Open Source Initiative

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Not to be confused with Open Software Foundation.
Open Source Initiative
large green "C" rotated 90 degrees clockwise to form a sort of key hole marked with small "TM" and the words "open source" beneath
standard OSI logo
Formation February 1998
Simon Phipps

The Open Source Initiative (OSI) is an organization dedicated to promoting open-source software.

The organization was founded in February 1998, by Bruce Perens and Eric S. Raymond, prompted by Netscape Communications Corporation publishing the source code for its flagship Netscape Communicator product. Later, in August 1998 the organization added a board of directors.

Raymond was president from its founding until February 2005. In May 2012 the new board elected Simon Phipps as president.[1]

Relationship with the free software movement[edit]

Although born from the same history of Unix, Internet free software, and the hacker culture as the free software movement launched by Richard Stallman and his Free Software Foundation, the Open Source Initiative was formed and chose the term open source, in Michael Tiemann's words, to "dump the moralizing and confrontational attitude that had been associated with 'free software' in the past and sell the idea strictly on the same pragmatic, business-case grounds that had motivated Netscape."[2]

Stallman counter-charges that OSI's pragmatic focus on a model for software development and marketing ignores what he considers to be the central "ethical imperative" and the focus on "freedom" that underlies free software, as he defines it, and blurs the distinction with semi-free or wholly proprietary software.[3] To Stallman, the important, fundamental difference is philosophical. Nevertheless, he describes his free software movement and the Open Source Initiative as separate camps within the same free-software community. According to Stallman, "We disagree with the open source camp on the basic goals and values, but their views and ours lead in many cases to the same practical behavior—such as developing free software. As a result, people from the free software movement and the open source camp often work together on practical projects such as software development."[3]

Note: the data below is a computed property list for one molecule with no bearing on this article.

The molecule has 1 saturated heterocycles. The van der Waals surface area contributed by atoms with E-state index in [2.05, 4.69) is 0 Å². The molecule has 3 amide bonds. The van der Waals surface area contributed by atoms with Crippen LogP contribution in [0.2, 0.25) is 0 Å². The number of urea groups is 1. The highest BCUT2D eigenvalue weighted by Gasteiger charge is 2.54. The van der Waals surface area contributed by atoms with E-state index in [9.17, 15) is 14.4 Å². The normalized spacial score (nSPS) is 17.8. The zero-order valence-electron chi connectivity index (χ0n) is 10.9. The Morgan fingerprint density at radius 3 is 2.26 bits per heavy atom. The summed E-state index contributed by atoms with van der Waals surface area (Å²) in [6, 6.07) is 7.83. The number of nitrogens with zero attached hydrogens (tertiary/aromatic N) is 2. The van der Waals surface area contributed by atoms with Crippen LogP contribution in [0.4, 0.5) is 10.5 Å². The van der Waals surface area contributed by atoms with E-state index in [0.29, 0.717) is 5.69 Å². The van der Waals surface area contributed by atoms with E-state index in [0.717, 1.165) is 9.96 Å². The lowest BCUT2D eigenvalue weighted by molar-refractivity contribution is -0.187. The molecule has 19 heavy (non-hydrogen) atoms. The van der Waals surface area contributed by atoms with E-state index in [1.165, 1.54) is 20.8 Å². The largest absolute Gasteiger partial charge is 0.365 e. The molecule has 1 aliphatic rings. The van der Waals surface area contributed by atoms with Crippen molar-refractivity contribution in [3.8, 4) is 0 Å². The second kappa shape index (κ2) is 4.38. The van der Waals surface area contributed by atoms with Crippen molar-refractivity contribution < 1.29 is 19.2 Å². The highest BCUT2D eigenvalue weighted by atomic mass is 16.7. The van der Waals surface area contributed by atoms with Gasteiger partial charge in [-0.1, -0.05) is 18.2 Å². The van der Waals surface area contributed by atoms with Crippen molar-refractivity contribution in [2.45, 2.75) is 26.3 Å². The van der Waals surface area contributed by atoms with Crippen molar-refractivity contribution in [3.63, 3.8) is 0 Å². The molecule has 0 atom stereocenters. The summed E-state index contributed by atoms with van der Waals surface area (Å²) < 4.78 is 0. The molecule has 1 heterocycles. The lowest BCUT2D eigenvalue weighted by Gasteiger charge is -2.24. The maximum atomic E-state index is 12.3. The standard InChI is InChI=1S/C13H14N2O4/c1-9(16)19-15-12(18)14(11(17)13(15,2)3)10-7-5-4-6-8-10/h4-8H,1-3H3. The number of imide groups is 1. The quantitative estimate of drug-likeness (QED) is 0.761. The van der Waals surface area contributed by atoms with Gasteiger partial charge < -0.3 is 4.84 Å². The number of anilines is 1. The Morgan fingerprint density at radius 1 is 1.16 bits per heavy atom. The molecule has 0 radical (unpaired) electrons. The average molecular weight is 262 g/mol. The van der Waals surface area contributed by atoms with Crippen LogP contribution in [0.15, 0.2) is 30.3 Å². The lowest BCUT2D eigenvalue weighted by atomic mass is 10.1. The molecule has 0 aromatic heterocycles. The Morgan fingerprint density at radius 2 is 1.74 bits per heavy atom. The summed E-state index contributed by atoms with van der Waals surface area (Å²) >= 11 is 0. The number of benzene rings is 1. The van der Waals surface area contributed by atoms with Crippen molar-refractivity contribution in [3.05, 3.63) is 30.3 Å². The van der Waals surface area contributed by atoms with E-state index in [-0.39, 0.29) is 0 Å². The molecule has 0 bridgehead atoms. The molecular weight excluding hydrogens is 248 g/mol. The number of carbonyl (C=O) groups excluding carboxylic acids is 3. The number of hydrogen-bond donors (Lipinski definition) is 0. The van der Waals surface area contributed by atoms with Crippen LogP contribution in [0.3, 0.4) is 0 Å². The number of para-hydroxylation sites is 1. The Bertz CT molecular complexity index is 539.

Bruce Perens himself said "I fear that the Open Source Initiative is drifting away from the Free Software values with which we originally created it.",[4] one year after he created it.


As a campaign of sorts, "open source" was launched in 1998 by Jon "maddog" Hall, Larry Augustin, Eric S. Raymond, Bruce Perens, and others.[5][6]

The group adopted the Open Source Definition for open-source software, based on the Debian Free Software Guidelines. They also established the Open Source Initiative (OSI) as a steward organization for the movement. However, they were unsuccessful in their attempt to secure a trademark for 'open source' to control the use of the term.[7] In 2008, in an apparent effort to reform governance of the organization, the OSI Board invited 50 individuals to join a "Charter Members" group; by 26 July 2008, 42 of the original invitees had accepted the invitations. The full membership of the Charter Members has never been publicly revealed, and the Charter Members group communicated by way of a closed-subscription mailing list, "osi-discuss", with non-public archives.[8] Public information indicates that the group included Bradley M. Kuhn, Karl Fogel, Jim Blandy, Chamindra da Silva, Lawrence Rosen, and David Ascher.[9][10][11] Then-OSI Board member Danese Cooper was the principal moderator of osi-discuss.[12] Kuhn later recollected that the Charter Membership was a "brouhaha (bordering on a flame fest)" and took no action.[13]